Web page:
This family house in Arcadia designed by Panos Papassotiriou & Valia Foufa is a bioclimatic holiday retreat that offers a clear view to the sea, and is defined by a rectangular volume split into 3 parts using design and material variations. The building was placed on the only naturally formed plateau of the site available, in order to avoid unnecessary groundworks. Simple elements were used, to deal with a difficult, very unstable and steep terrain. The endless view of the sea and the horizon are overwhelming and therefore no particular effort was required to create views from the interior.

The main features of the central volume (where the day activities are hosted) are the cladding using local Arcadian stone – dry stone construction both internally and externally on concrete frame and brick infill – a pitched gabled roof with roof slates and the fireplace on the narrow end, framing the view. The design has references to the local architecture (where the Tsakonian “Makrinaria” can be found) incorporating changes to the form and size of the openings in order to achieve better results on the bioclimatic output and view. Floor to ceiling openings enhance the dual aspect feature without affecting the monolithic quality, while the view is accessible from all sides. The staggering of the western wall from the outline of the volume creates a long and narrow circulation area under a flat parapet roof that connects all three volumes.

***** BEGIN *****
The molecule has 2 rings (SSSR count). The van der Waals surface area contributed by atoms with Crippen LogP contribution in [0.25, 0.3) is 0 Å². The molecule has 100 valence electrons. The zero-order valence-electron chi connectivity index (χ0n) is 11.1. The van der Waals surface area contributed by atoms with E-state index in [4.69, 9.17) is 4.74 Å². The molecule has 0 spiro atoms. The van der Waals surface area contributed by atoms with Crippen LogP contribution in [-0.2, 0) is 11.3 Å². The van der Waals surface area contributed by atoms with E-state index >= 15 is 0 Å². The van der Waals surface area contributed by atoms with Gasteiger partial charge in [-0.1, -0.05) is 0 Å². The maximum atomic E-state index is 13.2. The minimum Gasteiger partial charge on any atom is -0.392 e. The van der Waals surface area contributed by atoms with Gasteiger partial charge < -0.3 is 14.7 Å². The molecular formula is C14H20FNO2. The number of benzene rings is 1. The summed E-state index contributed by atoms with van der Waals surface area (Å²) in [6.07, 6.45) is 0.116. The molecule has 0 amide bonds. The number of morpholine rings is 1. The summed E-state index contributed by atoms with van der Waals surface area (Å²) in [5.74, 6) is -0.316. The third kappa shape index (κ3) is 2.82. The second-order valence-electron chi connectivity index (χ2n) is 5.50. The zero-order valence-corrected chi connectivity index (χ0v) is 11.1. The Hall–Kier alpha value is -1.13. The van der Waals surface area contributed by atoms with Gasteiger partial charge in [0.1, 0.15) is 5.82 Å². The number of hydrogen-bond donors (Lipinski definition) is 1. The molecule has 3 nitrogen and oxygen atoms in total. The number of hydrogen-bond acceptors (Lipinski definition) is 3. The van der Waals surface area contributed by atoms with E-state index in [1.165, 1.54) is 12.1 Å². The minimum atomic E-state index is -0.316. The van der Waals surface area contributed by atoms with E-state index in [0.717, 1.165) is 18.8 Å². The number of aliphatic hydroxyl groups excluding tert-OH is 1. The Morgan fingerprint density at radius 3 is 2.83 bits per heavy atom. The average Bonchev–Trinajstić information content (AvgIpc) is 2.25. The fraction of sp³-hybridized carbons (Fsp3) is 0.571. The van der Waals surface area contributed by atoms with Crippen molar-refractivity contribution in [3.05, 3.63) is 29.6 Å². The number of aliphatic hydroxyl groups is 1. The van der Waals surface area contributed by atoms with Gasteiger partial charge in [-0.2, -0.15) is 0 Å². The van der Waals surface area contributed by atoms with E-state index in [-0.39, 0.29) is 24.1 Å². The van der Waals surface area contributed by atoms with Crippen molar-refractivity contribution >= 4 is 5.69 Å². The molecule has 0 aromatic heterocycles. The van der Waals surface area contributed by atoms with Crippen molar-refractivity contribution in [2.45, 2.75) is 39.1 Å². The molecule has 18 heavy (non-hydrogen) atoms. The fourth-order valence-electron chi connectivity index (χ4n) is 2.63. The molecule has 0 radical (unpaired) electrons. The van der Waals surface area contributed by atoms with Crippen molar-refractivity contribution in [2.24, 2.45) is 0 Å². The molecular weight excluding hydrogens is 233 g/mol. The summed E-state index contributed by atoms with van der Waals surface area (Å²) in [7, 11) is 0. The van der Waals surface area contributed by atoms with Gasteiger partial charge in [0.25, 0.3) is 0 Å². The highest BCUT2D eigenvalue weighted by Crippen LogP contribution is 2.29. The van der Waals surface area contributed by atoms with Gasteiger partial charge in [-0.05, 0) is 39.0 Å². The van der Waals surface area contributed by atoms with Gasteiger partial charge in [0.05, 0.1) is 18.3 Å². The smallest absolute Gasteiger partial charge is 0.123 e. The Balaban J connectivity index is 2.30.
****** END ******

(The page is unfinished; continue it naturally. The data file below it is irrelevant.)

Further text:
Two white blocks are set back on either side of the main volume (where the bedrooms and WC’s are located) acting as reference to the minimalism and sincerity of the architectural language, away from heavy decorative features and overstatements. At the intersection of the three volumes two fair faced concrete beams act as “connectors”, subtly underlining the junction of the 3 blocks. Finally, white render reflects the sun, the stone cladding offers its thermal mass, connecting the building with its surroundings and protecting the inhabitants from the weather conditions.

Photos by Pygmalion Karatzas